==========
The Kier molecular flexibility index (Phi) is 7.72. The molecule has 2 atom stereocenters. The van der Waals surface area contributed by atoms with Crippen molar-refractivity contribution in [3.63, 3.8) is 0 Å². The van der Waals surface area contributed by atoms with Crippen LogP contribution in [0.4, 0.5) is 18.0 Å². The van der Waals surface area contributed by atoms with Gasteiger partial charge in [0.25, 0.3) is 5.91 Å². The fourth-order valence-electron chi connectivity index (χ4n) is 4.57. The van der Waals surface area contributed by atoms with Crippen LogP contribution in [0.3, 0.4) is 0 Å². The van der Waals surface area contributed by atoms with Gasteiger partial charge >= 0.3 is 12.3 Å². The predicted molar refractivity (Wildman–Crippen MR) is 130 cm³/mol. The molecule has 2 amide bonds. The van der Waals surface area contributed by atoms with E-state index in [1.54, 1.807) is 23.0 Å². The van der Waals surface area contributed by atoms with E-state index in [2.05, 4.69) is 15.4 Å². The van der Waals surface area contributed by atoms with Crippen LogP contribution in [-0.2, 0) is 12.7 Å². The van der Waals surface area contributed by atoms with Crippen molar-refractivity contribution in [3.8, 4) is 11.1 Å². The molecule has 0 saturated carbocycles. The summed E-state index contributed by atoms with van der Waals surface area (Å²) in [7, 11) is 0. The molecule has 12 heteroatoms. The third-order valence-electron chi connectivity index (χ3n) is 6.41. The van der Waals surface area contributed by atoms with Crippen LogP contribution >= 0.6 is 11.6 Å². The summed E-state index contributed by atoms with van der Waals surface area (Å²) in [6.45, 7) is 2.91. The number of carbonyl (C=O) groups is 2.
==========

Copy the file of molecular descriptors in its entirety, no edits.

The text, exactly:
The Kier molecular flexibility index (Phi) is 7.72. The molecule has 2 atom stereocenters. The van der Waals surface area contributed by atoms with Crippen molar-refractivity contribution in [3.63, 3.8) is 0 Å². The van der Waals surface area contributed by atoms with Crippen LogP contribution in [0.4, 0.5) is 18.0 Å². The van der Waals surface area contributed by atoms with Gasteiger partial charge in [0.25, 0.3) is 5.91 Å². The fourth-order valence-electron chi connectivity index (χ4n) is 4.57. The van der Waals surface area contributed by atoms with Crippen LogP contribution in [0.3, 0.4) is 0 Å². The van der Waals surface area contributed by atoms with Gasteiger partial charge >= 0.3 is 12.3 Å². The predicted molar refractivity (Wildman–Crippen MR) is 130 cm³/mol. The molecule has 2 amide bonds. The van der Waals surface area contributed by atoms with E-state index in [1.54, 1.807) is 23.0 Å². The van der Waals surface area contributed by atoms with E-state index in [2.05, 4.69) is 15.4 Å². The van der Waals surface area contributed by atoms with Crippen LogP contribution in [-0.2, 0) is 12.7 Å². The van der Waals surface area contributed by atoms with Crippen molar-refractivity contribution in [3.8, 4) is 11.1 Å². The molecule has 0 saturated carbocycles. The summed E-state index contributed by atoms with van der Waals surface area (Å²) in [7, 11) is 0. The molecule has 12 heteroatoms. The third-order valence-electron chi connectivity index (χ3n) is 6.41. The van der Waals surface area contributed by atoms with Crippen LogP contribution >= 0.6 is 11.6 Å². The summed E-state index contributed by atoms with van der Waals surface area (Å²) in [6.45, 7) is 2.91. The number of carbonyl (C=O) groups is 2.